If you’re visiting someone, don’t refuse food or tea.

If you’re visiting someone’s house, don’t refuse any food or tea offered to you. Even if you’re full and not hungry, at least eat some of it! It’s OK to say no if they ask if you’re hungry, but it’s usual to accept the meal if they give it to you without asking. Turkish hospitality is a significant deal, and declining it may be disrespectful to some people, even if you don’t mean it that way.

Don’t Forget Etiquette When Visiting Mosques.

The famous Blue Mosque at Sultanahmet, in particular, is one of Istanbul’s most beautiful mosques. However, mosques will close at prayer times throughout the day, particularly on Fridays. Otherwise, you are welcome to enter, but please observe proper etiquette.

Women should cover their heads and elbows, as well as their thighs and legs, should be covered. If the mosque staff thinks what you’re wearing is wrong, they’ll typically provide you with a scarf to wrap around your shoulders or legs, but it’s always more respectful to dress correctly in the first place. Men should dress in long chinos and a shirt or t-shirt covering their shoulders. At the door, everyone must remove their shoes.

Avoid standing up in front of anyone who is praying, and if you must take photos, make sure the flash is off and that you do not picture someone who is praying.

While most mosques are free to visit, it’s always a grand gesture to make a modest gift to help maintain these beautiful and historically significant structures.

Don’t expect anything to be completed on time.

It’s never a good idea to expect anything in Turkey to be completed on schedule. This is commonly referred to as “Turkey Time,” It means that when someone says they’ll be there in an hour, they generally mean at least an hour and a half! It’ll annoy you at first, but you’ll become used to it; in the end, you could find it adorable or see yourself arriving on Turkish time!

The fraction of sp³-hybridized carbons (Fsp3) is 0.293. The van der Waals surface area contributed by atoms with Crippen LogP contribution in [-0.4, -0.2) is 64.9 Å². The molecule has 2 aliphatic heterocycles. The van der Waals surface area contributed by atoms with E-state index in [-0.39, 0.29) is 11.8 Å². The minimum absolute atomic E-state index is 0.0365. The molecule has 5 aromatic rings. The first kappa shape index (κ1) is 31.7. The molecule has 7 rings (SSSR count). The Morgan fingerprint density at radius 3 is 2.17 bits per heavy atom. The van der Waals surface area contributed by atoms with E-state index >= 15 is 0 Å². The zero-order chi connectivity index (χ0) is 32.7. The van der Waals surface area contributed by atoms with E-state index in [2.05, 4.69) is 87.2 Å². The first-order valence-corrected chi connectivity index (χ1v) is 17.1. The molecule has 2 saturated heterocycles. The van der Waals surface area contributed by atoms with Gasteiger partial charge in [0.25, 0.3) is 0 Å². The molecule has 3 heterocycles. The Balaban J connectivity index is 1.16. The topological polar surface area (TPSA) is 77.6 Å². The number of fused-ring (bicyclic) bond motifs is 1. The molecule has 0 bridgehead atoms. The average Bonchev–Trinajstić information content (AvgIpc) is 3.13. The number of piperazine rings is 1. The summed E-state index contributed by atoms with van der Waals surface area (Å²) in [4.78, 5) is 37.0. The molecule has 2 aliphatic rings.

Don’t Fall For The Drinks Scam.

While this does not happen everywhere, you may discover that you are served local drinks rather than imports in specific tourist destinations. Something may be of poorer quality or even false in some cases. Drink bottled or keg beer, and never leave your drink alone. Of course, this is the same advice you’d get anyplace else around the globe.

Whether you’re interested in trying spirits like vodka, make sure you inquire if it’s a particular brand and, if possible, check the bottle. However, it would help if you still practice caution with this since you may end up with an upset stomach the next day at the very slightest.

Taxi drivers should not take you on the “picturesque” route.

As in other tourist destinations around the globe, Taxi drivers may generally take you on a scenic route and overpay you. Not all taxi drivers will do this, but some will, especially in tourist locations and even in Istanbul.

If you need to hire a cab, find out how much it will cost from a waiter or hotel employee ahead of time. Then, before you get into the cab, try to negotiate a price with the driver ahead of time or inform them that you already know how much it should cost. Most will go by metre, but they’ll take the direct path if they know you’re already knowledgeable.

You’ll have the most satisfactory experience in Turkey if you follow these dos and don’ts, and you’ll be planning your return trip! So, apply for your turkey visa online in advance from turkeyvisaonline.com.